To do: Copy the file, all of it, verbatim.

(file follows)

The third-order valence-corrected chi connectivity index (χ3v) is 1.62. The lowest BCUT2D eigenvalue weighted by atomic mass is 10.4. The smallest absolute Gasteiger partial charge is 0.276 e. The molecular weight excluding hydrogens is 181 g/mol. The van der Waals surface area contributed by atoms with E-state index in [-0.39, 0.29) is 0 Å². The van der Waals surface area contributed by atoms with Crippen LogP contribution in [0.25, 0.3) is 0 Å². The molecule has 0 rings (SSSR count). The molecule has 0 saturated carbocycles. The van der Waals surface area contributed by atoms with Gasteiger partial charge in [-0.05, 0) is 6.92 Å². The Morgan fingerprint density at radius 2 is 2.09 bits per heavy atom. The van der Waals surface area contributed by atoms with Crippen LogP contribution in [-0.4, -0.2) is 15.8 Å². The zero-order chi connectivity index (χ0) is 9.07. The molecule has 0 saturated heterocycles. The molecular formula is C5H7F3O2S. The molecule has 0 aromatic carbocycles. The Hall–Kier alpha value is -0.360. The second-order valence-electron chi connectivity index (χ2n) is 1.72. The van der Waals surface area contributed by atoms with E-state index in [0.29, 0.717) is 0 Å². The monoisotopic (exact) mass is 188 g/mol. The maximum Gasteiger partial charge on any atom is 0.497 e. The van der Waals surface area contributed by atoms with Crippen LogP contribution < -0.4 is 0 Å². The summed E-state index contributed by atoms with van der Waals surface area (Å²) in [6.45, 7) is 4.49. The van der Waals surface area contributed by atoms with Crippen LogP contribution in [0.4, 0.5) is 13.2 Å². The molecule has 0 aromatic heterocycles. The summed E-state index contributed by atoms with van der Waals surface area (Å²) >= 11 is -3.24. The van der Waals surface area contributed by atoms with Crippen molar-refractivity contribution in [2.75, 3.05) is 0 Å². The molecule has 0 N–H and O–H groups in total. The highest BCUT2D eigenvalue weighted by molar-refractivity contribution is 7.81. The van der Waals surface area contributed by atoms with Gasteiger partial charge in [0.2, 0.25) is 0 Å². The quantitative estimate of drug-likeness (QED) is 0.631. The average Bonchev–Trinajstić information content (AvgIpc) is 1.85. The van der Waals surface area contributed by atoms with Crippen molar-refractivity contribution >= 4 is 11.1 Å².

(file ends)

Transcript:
The third-order valence-corrected chi connectivity index (χ3v) is 1.62. The lowest BCUT2D eigenvalue weighted by atomic mass is 10.4. The smallest absolute Gasteiger partial charge is 0.276 e. The molecular weight excluding hydrogens is 181 g/mol. The van der Waals surface area contributed by atoms with E-state index in [-0.39, 0.29) is 0 Å². The van der Waals surface area contributed by atoms with Crippen LogP contribution in [0.25, 0.3) is 0 Å². The molecule has 0 rings (SSSR count). The molecule has 0 saturated carbocycles. The van der Waals surface area contributed by atoms with Gasteiger partial charge in [-0.05, 0) is 6.92 Å². The Morgan fingerprint density at radius 2 is 2.09 bits per heavy atom. The van der Waals surface area contributed by atoms with Crippen LogP contribution in [-0.4, -0.2) is 15.8 Å². The zero-order chi connectivity index (χ0) is 9.07. The molecule has 0 saturated heterocycles. The molecular formula is C5H7F3O2S. The molecule has 0 aromatic carbocycles. The Hall–Kier alpha value is -0.360. The second-order valence-electron chi connectivity index (χ2n) is 1.72. The van der Waals surface area contributed by atoms with E-state index in [0.29, 0.717) is 0 Å². The monoisotopic (exact) mass is 188 g/mol. The maximum Gasteiger partial charge on any atom is 0.497 e. The van der Waals surface area contributed by atoms with Crippen LogP contribution < -0.4 is 0 Å². The summed E-state index contributed by atoms with van der Waals surface area (Å²) in [6.45, 7) is 4.49. The van der Waals surface area contributed by atoms with Crippen LogP contribution in [0.4, 0.5) is 13.2 Å². The molecule has 0 aromatic heterocycles. The summed E-state index contributed by atoms with van der Waals surface area (Å²) >= 11 is -3.24. The van der Waals surface area contributed by atoms with Crippen molar-refractivity contribution in [2.75, 3.05) is 0 Å². The molecule has 0 N–H and O–H groups in total. The highest BCUT2D eigenvalue weighted by molar-refractivity contribution is 7.81. The van der Waals surface area contributed by atoms with Gasteiger partial charge in [0.2, 0.25) is 0 Å². The quantitative estimate of drug-likeness (QED) is 0.631. The average Bonchev–Trinajstić information content (AvgIpc) is 1.85. The van der Waals surface area contributed by atoms with Crippen molar-refractivity contribution >= 4 is 11.1 Å².